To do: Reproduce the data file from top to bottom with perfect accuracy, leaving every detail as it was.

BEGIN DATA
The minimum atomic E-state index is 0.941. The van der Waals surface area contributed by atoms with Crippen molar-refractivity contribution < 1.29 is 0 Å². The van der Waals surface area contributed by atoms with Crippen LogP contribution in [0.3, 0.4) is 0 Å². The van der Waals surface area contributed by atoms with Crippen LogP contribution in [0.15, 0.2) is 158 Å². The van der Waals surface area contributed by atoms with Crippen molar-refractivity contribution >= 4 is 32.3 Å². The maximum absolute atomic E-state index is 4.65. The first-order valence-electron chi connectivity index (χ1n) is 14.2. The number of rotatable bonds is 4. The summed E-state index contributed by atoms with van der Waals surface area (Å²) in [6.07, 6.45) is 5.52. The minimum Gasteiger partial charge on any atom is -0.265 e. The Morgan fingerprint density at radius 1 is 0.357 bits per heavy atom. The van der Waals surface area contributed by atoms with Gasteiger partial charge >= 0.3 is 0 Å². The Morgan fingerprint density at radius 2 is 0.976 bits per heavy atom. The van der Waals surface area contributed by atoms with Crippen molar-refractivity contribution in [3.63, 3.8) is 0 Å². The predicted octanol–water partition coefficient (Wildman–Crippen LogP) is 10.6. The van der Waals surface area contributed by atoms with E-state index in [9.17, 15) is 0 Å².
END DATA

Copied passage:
The minimum atomic E-state index is 0.941. The van der Waals surface area contributed by atoms with Crippen molar-refractivity contribution < 1.29 is 0 Å². The van der Waals surface area contributed by atoms with Crippen LogP contribution in [0.3, 0.4) is 0 Å². The van der Waals surface area contributed by atoms with Crippen LogP contribution in [0.15, 0.2) is 158 Å². The van der Waals surface area contributed by atoms with Crippen molar-refractivity contribution >= 4 is 32.3 Å². The maximum absolute atomic E-state index is 4.65. The first-order valence-electron chi connectivity index (χ1n) is 14.2. The number of rotatable bonds is 4. The summed E-state index contributed by atoms with van der Waals surface area (Å²) in [6.07, 6.45) is 5.52. The minimum Gasteiger partial charge on any atom is -0.265 e. The Morgan fingerprint density at radius 1 is 0.357 bits per heavy atom. The van der Waals surface area contributed by atoms with Gasteiger partial charge >= 0.3 is 0 Å². The Morgan fingerprint density at radius 2 is 0.976 bits per heavy atom. The van der Waals surface area contributed by atoms with Crippen molar-refractivity contribution in [3.63, 3.8) is 0 Å². The predicted octanol–water partition coefficient (Wildman–Crippen LogP) is 10.6. The van der Waals surface area contributed by atoms with E-state index in [9.17, 15) is 0 Å².